Our computers run on software. That software needs to be updated periodically to make sure that it runs smoothly, contains fewer bugs, and, most importantly, keeps security up to date. But there are people out there that want nothing but the worst for you. They create programs, called malware or spyware, that will embed themselves on your computer. These programs can track your online activity, steal your sensitive information, and wreak havoc on your overall well being.
Here is a quick look at how that Malware gets onto your computer.
The Fake Software Update
You’re scrolling through your Facebook newsfeed and you come across a link that a friend has shared. The thumbnail is intriguing, the headline is provocative, and you figure that if your friend shared it, then it must be worthwhile.
You click the link.
After a number of redirects, bouncing you through various countries around the world, you end up on a site that has absolutely nothing to do with that thumbnail that you first clicked on. Before the page even loads you get a pop-up window. That window says that a certain portion of your software is out-of-date and you need to update in order to view the site. You check the logo, see there is a link back to the official website, and determine that since it’s “official” you should run the update.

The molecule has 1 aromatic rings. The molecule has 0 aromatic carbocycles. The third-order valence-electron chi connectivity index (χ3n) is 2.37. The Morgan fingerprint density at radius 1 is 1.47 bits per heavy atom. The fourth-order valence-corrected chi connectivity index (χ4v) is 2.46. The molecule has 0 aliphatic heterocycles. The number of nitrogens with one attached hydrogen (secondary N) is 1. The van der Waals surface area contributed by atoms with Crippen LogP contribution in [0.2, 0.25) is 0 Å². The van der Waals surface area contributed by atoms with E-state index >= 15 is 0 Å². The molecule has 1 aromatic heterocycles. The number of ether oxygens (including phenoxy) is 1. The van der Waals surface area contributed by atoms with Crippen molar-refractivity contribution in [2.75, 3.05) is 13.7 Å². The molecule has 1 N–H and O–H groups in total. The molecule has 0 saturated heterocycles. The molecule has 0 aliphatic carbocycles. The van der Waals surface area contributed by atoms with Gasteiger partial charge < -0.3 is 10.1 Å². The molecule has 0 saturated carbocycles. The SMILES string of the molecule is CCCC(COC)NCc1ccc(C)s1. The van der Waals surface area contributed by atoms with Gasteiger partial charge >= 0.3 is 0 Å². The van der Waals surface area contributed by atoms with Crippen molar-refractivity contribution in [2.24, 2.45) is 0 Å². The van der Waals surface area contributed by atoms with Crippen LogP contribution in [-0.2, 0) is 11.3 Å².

As soon as you click the button to update, your computer begins to download malware, or potentially a virus.
The malware can do a number of things to your system. First of all it is programmed to access your Facebook page and share the link. This will trick more of your friends into following the phony link. Next it begins to access all of the websites where you have been lately. Including bank accounts, emails, credit cards, and more. To make matters worse, your logins and personal information is being recorded by those that created the software.
A very sophisticated program will bog your computer down so much that you will be forced to restart. You close things down and reboot. The program begins to run again and your computer is so slow you can’t do much.
At this point you shut it down and in a few days you take it to the computer repair shop. Unfortunately the damage has been done, and ridding your system of the malware is just the tip of the iceberg.
Preventing Malware on Your Computer
The easiest way to prevent accidentally downloading malware is to never click on updates that you find online. Windows has all of these systems already built into place, and you should always run a software update through Windows, and not through the internet.
If you do become a victim, make sure you have a good anti-malware program installed. Malwarebytes is one of the best free programs you can get. Install it and run it at least weekly. It can be run after infection, but there’s no guarantee that nefarious files haven’t done damage.
Preventing infection is the key; ridding the infection as soon as possible after is important.